Neuroscience
has also given rise to such other disciplines as neuroeducation,[9] neuroethics, and neurolaw. The techniques used by neuroscientists have also expanded enormously, from molecular and cellular studies of individual neurons to imaging of sensory and motor tasks in the brain
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Spear
A spear is a pole weapon consisting of a shaft, usually of wood, with a pointed head. The head may be simply the sharpened end of the shaft itself, as is the case with fire hardened spears, or it may be made of a more durable material fastened to the shaft, such as flint, obsidian, iron, steel or bronze. The most common design for hunting or combat spears since ancient times has incorporated a metal spearhead shaped like a triangle, lozenge, or leaf. The heads of fishing spears usually feature barbs or serrated edges. The word spear comes from the Old English spere, from the Proto-Germanic speri, from a Proto-Indo-European root *sper- "spear, pole". Spears can be divided into two broad categories: those designed for thrusting in melee combat and those designed for throwing (usually referred to as javelins). The spear has been used throughout human history both as a hunting and fishing tool and as a weapon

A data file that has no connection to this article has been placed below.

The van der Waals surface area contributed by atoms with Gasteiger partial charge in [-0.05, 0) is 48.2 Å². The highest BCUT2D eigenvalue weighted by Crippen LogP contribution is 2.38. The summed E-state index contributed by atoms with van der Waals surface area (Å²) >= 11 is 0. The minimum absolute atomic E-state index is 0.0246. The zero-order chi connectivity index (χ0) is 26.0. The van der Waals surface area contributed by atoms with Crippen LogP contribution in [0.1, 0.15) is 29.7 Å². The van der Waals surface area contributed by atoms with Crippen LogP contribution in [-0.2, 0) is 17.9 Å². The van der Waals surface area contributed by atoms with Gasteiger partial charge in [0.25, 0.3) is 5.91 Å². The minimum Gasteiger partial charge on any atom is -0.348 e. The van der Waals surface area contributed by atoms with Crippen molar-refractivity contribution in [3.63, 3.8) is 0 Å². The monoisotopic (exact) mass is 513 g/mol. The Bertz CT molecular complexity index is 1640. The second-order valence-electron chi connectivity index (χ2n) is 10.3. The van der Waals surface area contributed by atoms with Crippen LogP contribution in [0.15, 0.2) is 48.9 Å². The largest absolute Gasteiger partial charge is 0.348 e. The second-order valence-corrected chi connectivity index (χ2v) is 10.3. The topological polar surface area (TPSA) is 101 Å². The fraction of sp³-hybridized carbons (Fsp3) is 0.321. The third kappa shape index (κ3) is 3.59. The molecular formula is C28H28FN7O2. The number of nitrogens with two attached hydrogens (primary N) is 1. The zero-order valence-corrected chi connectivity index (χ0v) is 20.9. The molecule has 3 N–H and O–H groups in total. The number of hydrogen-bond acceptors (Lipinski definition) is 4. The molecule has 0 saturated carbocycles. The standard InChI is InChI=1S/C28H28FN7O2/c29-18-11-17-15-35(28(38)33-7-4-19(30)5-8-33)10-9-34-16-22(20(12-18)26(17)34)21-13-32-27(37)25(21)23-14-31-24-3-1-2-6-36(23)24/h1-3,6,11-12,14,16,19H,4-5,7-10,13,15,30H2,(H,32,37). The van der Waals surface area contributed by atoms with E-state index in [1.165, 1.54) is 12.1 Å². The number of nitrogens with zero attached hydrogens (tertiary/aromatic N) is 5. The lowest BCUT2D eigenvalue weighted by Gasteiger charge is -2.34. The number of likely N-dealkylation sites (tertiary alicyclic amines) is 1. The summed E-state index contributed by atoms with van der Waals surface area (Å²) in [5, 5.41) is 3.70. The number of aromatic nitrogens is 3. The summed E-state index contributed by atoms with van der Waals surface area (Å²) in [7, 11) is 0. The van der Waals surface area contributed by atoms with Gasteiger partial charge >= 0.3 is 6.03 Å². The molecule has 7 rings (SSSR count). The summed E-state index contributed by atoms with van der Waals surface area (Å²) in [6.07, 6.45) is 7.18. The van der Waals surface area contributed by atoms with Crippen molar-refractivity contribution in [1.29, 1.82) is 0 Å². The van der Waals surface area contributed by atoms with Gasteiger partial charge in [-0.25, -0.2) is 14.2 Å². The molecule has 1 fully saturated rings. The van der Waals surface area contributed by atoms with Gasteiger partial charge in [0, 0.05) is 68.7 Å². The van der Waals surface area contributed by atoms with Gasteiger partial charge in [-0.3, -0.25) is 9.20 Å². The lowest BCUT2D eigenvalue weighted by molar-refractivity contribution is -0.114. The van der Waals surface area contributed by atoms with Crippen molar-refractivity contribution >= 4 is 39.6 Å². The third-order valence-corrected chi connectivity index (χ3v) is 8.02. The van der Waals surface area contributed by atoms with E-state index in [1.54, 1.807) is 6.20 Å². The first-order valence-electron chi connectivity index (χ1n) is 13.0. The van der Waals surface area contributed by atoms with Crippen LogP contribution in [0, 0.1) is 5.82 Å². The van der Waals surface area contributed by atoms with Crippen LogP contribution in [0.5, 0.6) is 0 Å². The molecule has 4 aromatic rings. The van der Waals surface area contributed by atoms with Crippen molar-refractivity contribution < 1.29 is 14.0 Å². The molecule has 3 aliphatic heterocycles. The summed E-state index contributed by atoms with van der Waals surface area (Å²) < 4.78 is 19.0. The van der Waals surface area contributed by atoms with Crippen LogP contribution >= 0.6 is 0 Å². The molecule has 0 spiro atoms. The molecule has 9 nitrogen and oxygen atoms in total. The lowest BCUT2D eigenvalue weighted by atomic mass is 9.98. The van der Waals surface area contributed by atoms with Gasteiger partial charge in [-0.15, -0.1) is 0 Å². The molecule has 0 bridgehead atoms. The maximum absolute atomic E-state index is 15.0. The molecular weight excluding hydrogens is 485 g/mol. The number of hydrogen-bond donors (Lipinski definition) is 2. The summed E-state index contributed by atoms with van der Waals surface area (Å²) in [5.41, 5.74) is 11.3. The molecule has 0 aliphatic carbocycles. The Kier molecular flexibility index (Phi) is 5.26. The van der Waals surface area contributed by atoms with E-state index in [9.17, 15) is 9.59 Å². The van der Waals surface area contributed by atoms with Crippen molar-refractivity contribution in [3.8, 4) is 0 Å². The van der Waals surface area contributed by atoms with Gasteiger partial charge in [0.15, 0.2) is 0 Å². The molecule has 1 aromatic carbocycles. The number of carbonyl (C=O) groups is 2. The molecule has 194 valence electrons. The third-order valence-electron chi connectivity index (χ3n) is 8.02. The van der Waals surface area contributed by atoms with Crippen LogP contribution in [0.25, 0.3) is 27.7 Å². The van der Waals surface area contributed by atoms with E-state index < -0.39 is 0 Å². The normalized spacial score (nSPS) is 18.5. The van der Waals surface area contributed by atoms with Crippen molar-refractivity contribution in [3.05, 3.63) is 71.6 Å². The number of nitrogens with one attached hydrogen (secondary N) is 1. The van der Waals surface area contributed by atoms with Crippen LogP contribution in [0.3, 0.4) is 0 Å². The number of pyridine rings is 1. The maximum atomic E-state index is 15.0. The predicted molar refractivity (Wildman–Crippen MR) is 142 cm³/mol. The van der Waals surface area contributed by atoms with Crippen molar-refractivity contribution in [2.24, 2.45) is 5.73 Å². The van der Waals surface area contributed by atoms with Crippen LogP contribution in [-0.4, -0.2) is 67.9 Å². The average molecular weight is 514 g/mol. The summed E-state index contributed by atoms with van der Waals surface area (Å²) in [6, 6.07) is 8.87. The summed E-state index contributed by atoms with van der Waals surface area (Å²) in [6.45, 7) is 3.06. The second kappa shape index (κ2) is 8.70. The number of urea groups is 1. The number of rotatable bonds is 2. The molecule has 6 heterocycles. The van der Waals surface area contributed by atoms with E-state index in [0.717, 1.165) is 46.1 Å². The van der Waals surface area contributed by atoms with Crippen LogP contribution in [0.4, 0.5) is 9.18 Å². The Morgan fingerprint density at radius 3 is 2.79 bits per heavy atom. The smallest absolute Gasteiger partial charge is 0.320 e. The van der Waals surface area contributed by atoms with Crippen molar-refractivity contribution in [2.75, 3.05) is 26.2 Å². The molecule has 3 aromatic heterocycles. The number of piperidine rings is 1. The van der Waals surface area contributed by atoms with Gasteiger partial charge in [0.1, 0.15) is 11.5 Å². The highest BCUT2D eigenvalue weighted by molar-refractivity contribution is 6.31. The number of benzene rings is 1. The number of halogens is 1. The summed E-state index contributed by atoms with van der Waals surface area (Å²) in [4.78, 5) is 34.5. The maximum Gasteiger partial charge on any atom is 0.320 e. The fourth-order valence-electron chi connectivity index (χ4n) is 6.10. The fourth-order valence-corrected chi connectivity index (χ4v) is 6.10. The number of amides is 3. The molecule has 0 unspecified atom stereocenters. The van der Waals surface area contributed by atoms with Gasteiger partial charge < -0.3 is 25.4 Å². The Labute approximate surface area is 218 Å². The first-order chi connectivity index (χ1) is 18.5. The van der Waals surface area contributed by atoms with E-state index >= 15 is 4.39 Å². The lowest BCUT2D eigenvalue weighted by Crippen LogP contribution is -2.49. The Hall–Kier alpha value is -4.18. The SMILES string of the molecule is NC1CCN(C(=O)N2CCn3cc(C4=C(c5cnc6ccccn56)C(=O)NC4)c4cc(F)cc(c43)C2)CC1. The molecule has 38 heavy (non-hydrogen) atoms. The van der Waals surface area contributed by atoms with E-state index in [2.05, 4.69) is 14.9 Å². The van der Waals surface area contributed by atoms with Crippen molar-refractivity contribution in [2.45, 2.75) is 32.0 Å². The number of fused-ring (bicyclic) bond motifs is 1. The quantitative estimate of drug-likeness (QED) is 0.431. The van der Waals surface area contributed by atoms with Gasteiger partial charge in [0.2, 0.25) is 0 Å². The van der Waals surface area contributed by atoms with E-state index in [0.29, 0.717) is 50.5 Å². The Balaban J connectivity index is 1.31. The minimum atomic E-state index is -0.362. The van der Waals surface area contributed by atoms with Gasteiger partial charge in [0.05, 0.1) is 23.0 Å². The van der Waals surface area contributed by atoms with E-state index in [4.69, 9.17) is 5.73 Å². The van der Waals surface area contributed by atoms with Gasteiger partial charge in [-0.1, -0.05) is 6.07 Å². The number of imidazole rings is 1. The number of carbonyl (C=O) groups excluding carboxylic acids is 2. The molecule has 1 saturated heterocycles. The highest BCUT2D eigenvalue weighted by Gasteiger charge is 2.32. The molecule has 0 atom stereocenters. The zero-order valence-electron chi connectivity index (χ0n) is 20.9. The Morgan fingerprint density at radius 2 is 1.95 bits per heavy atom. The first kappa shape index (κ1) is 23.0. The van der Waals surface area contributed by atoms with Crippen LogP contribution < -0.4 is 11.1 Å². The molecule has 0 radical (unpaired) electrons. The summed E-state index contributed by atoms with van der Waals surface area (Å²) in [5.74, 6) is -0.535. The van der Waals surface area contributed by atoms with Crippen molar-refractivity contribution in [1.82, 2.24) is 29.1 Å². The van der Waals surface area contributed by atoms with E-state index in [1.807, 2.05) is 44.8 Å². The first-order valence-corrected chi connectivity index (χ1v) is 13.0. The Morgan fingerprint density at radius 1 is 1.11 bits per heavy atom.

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Clothespin
A clothespin (US English), or clothes peg (UK English) is a fastener used to hang up clothes for drying, usually on a clothes line. Clothespins often come in many different designs.Contents1 Design 2 Other uses2.1 May 6 celebrations 2.2 Public art 2.3 Filmmaking 2.4 Lutherie 2.5 Frequency control at radio-control model flying/operation sites3 References 4 External linksDesign[edit]A one-piece wooden clothespinPlastic clothespinNot to be confused with the one-piece wooden clothes-peg for hanging up coats that was invented by the Shaker
Shaker
community in the 1700s. During the 1700s laundry was hung on bushes, limbs or lines to dry but no clothespins can be found in any painting or prints of the era
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Palaeontology
Paleontology
Paleontology
or palaeontology (/ˌpeɪliɒnˈtɒlədʒi, ˌpæli-, -ən-/) is the scientific study of life that existed prior to, and sometimes including, the start of the Holocene
Holocene
Epoch (roughly 11,700 years before present). It includes the study of fossils to determine organisms' evolution and interactions with each other and their environments (their paleoecology). Paleontological observations have been documented as far back as the 5th century BC. The science became established in the 18th century as a result of Georges Cuvier's work on comparative anatomy, and developed rapidly in the 19th century. The term itself originates from Greek παλαιός, palaios, "old, ancient", ὄν, on (gen
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Thylacine
The thylacine (/ˈθaɪləsiːn/ THY-lə-seen,[11] or /ˈθaɪləsaɪn/ THY-lə-syne,[12] also /ˈθaɪləsɪn/;[13] Thylacinus
Thylacinus